Afghanistan bans female university education until further notice

Kabul, Afghanistan. November 23, 2021. Hasina, a female IEA supporter at Kabul Education University.

The Afghan authorities have banned women from university education until further notice.

A letter by the cabinet of ministers, confirmed by a spokesperson for the higher education ministry on Tuesday, instructed Afghan public and private universities to suspend access to female students immediately.

“You all are informed to immediately implement the mentioned order of suspending the education of females until further notice,” said a letter issued to all government and private universities, signed by the Minister for Higher Education, Neda Mohammad Nadeem.

The spokesman for the ministry, Ziaullah Hashimi, who tweeted the letter, confirmed the order to several news agencies.

However, there is confusion over whether the order is temporary or permanent. Some Islamic Emirate supporters say such restrictions have been done to preserve “national interest” and women’s “honour,” and say the education ban is only temporary because of a lack of funds and the time needed to remodel the syllabus along Islamic lines.

Sheikh Hadith Nida Muhammad Nadeem, one of the IEA religious leaders, said: “The leaders of the mujahideen nation are especially angry with me because of the ban on girls’ education, while this is the order of the Messenger of Allah, peace and blessings be upon him, Islam does not allow women to use education for sexuality. A woman is a man’s farm, and man’s service is obligatory on her, not education.”

5Pillars spoke to several Afghans who gave us the following reactions:

Sign up for regular updates straight to your inbox

Subscribe to our newsletter and stay updated on the latest news and updates from around the Muslim world!

Atiqullah Omid, a citizen of Afghanistan, said: “All the professors of both the education department and the higher education department should leave their duties if they really have patriotism in them and the male students should not attend their classes due to a strike.”

Abdali Kunduz said: “The decision of the Ministry of Education should be respected, no matter how wise it is. Obedience to the leader is obligatory. Obedience is obligatory for all.”

Meanwhile, Gulbdin Hekmatyar, the leader of Hizb-e-Islami, said that this decision is so irrational that the current government officials are unable to justify it.

The U.S. special representative for women in Afghanistan said that the banning of girls from universities and schools by the Taliban eliminates the doubt that the “group is returning to the extremist policies of the 90s.” Rina Amiri added that the international community should take a decisive position against the “extremist policies of the Taliban.”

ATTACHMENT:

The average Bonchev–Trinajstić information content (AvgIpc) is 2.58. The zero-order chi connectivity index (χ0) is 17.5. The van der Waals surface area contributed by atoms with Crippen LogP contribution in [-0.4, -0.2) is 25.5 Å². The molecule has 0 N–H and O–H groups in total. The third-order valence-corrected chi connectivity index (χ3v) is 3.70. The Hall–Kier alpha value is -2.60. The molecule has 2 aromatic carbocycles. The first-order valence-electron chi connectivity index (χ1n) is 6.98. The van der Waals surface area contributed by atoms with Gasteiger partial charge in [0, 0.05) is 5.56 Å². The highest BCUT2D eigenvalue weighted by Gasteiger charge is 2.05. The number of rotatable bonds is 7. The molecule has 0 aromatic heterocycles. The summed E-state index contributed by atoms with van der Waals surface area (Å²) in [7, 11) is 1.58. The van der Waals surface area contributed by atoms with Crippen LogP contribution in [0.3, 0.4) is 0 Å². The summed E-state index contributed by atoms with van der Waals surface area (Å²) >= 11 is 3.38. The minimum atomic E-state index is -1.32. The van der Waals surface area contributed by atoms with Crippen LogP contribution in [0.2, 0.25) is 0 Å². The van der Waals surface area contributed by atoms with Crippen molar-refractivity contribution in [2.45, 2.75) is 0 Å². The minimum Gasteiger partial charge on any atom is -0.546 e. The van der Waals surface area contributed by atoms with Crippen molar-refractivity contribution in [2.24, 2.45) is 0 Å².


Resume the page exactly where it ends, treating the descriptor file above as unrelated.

The National Security Adviser of the former occupation government said that the Taliban has once again proved that it has not changed with this “oppressive decision.” Hamdullah Mohib wrote in a tweet: “The propaganda about the Taliban’s change of mind was a deception of the people to take power, which we strongly objected to.”

The announcement came as the United Nations Security Council met in New York on Afghanistan. The United States and British UN envoys both condemned the move during the council meeting.

“The Taliban cannot expect to be a legitimate member of the international community until they respect the rights of all Afghans, especially the human rights and fundamental freedom of women and girls,” US Deputy UN Ambassador Robert Wood said.

Since coming to power in August 2021 the Islamic Emirate has been gradually implementing laws which they say conform to Islam’s rulings on gender issues.

For example, women are barred from going on longer distance journeys without a mahram.

Teenage girls have still not returned to school in most of the country, despite promises to allow them to do so.

While some women still work in sectors such as healthcare and education, most were told not to go to work after the Islamic Emirate was established.

And in May a decree was passed ordering women to wear the Islamic face veil in public, although some in urban areas are still failing to comply.

Western diplomats have indicated to the authorities that resuming development funding for a country in deep economic crisis “depends on the treatment of women improving.”

5Pillars editor Roshan Muhammed Salih interviewed Afghan women in a Kabul university last year. Watch his report here.

Add your comments below

Previous articleVIDEO: Powerful spoken word exposing the West’s hypocrisy over Qatar World Cup
Next articleBlood Brothers #89: Intra-Sunni debates and dawah to famous non-Muslims